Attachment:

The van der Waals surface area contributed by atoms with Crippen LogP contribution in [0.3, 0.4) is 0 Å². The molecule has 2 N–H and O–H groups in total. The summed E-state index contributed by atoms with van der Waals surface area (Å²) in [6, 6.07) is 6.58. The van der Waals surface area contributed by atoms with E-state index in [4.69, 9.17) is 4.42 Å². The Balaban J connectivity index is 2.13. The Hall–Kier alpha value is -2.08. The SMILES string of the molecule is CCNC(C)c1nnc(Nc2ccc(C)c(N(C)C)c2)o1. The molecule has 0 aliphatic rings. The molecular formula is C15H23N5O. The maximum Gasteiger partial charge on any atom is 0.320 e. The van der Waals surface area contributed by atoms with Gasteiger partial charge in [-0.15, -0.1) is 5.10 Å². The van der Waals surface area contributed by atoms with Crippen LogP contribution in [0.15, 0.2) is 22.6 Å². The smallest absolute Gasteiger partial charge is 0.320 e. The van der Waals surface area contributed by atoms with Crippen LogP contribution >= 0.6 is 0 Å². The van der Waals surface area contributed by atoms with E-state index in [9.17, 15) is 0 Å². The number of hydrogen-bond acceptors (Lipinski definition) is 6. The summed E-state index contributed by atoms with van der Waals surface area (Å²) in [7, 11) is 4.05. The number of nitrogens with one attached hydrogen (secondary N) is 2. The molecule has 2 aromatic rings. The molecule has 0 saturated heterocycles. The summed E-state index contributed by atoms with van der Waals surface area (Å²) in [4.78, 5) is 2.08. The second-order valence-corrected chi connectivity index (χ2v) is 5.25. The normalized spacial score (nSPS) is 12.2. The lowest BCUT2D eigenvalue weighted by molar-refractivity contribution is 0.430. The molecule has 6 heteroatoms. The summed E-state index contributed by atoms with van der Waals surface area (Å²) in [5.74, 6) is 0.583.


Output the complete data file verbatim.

The van der Waals surface area contributed by atoms with Crippen LogP contribution in [0.3, 0.4) is 0 Å². The molecule has 2 N–H and O–H groups in total. The summed E-state index contributed by atoms with van der Waals surface area (Å²) in [6, 6.07) is 6.58. The van der Waals surface area contributed by atoms with E-state index in [4.69, 9.17) is 4.42 Å². The Balaban J connectivity index is 2.13. The Hall–Kier alpha value is -2.08. The SMILES string of the molecule is CCNC(C)c1nnc(Nc2ccc(C)c(N(C)C)c2)o1. The molecule has 0 aliphatic rings. The molecular formula is C15H23N5O. The maximum Gasteiger partial charge on any atom is 0.320 e. The van der Waals surface area contributed by atoms with Gasteiger partial charge in [-0.15, -0.1) is 5.10 Å². The van der Waals surface area contributed by atoms with Crippen LogP contribution in [0.15, 0.2) is 22.6 Å². The smallest absolute Gasteiger partial charge is 0.320 e. The van der Waals surface area contributed by atoms with Crippen LogP contribution >= 0.6 is 0 Å². The van der Waals surface area contributed by atoms with E-state index in [9.17, 15) is 0 Å². The number of hydrogen-bond acceptors (Lipinski definition) is 6. The summed E-state index contributed by atoms with van der Waals surface area (Å²) in [7, 11) is 4.05. The number of nitrogens with one attached hydrogen (secondary N) is 2. The molecule has 2 aromatic rings. The molecule has 0 saturated heterocycles. The summed E-state index contributed by atoms with van der Waals surface area (Å²) in [4.78, 5) is 2.08. The second-order valence-corrected chi connectivity index (χ2v) is 5.25. The normalized spacial score (nSPS) is 12.2. The lowest BCUT2D eigenvalue weighted by molar-refractivity contribution is 0.430. The molecule has 6 heteroatoms. The summed E-state index contributed by atoms with van der Waals surface area (Å²) in [5.74, 6) is 0.583.